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I am designing a content-based website capable of managing huge amounts of pages (mostly web pages; images, videos, etc would be stored on the file system). Which would be faster/more efficient/most stable:

A traditional database (eg. MySQL) with each web page stored as a row with indexes strategically located or

A key/value based NoSQL database (eg. MongoDB) where the key is like PAGE-ID_TITLE or PAGE-ID_BODY etc.

Either option could allow caching (either built-in or roll-your-own).

I do not want to directly compare MySQL and MongoDB but rather SQL vs key/value

Thanks

closed as primarily opinion-based by RLF, Tom V, Mikael Eriksson, paparazzo, a_horse_with_no_name Jan 2 '17 at 22:03

Many good questions generate some degree of opinion based on expert experience, but answers to this question will tend to be almost entirely based on opinions, rather than facts, references, or specific expertise. If this question can be reworded to fit the rules in the help center, please edit the question.

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    Hi there. Can you clarify huge amounts of data are you talking videos, terabytes? What kind of data do you intend processing? Is it structured or unstructured. In my experience stay away from big data unless you really are using unstructured big data. it can cause a headache where minor changes are concerned - need to delete down tables and reboot clusters. The traditional and more mature RDBMS is your old reliable. You can use both together as well. But you would be better to define the data you intend to use and then you will get a good answer. – Treasa Jan 2 '17 at 21:29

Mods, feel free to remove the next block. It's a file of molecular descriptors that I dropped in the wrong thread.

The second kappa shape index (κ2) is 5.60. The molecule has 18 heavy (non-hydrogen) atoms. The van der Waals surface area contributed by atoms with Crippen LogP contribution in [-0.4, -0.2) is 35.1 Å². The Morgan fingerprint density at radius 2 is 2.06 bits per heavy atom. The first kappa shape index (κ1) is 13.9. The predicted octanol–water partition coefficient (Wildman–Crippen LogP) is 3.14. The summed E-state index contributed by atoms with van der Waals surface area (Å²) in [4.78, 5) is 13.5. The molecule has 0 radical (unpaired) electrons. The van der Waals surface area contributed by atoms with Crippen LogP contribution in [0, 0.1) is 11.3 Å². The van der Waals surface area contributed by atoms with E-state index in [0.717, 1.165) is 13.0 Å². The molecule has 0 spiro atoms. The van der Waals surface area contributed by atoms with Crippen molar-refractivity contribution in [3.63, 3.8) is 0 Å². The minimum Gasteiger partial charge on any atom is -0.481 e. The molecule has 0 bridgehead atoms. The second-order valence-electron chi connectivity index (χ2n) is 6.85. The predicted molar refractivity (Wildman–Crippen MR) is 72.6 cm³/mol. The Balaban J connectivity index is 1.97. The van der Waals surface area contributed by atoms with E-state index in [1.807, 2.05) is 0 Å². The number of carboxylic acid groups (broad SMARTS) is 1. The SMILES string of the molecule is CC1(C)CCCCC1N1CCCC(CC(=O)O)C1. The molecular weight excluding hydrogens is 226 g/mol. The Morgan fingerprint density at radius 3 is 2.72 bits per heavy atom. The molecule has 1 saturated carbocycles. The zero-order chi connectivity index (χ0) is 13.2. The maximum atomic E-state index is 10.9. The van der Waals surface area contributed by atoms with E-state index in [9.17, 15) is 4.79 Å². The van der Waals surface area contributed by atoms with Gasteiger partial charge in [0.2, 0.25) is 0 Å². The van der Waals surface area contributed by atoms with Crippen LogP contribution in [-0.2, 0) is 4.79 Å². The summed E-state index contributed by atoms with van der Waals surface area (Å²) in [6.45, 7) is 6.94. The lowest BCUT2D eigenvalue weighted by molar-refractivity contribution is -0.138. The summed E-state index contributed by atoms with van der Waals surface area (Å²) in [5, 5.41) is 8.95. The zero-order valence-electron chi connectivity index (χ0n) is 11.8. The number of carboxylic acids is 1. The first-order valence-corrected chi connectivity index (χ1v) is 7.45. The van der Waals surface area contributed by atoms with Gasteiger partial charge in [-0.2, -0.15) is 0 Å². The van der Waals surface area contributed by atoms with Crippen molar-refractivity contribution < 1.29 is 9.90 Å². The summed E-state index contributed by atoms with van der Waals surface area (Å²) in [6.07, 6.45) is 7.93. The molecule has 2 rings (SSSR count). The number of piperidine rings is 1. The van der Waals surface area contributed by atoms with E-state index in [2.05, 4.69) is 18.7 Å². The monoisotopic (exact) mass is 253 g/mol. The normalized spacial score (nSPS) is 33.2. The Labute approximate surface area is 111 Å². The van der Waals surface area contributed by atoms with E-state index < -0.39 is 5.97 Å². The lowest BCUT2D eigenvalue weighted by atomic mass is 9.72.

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This is a very open question, with lots of considerations to be made and lots of choices that are more "opinions" than "facts". So, I won't try to provide an answer, but to point out some of the big differences and things to conisder.

If your only need is to store key/value pairs (page_id, body), a key/value datastore is a good match for your need. You can use Riak, Oracle NoSQL and several others (you can take a look at the Wikipedia for a longer list). You get very fast access to your bodies (or titles); normally you also get some easy sharding and replication (i.e.: MongoDB), which allows for really good horizontal scalability if you ever need really very huge amounts of data.

What you don't get is an easy way to join data and query it. If one day you decide to have a list of (for instance) article authors, or article comments, or whatever, the key-value store might not be that comfortable any more.

As a rule of thumb, key-value stores or document stores require that you plan very well in advance how your data is going to be used, because the structure of your documents will have to reflect this usage. A relational database is based on structured tables where you store information which can be searched and joined easily.

The majority of contemporary SQL databases allow for some combinations that can be thought as "the best of both worlds", mixing SQL with JSON (or documents). For instance, you can check PostgreSQL hstore, which gives you a key-value store within a SQL database, or use JSON with MySQL, PostgreSQL, Oracle, SQL Server, and others.

You can check previous questions such as Use SQL or NoSQL?, or Should I use SQL or NoSQL for this specific design (surveys)?.

I'd also recommend SQL vs NoSQL: The Differences

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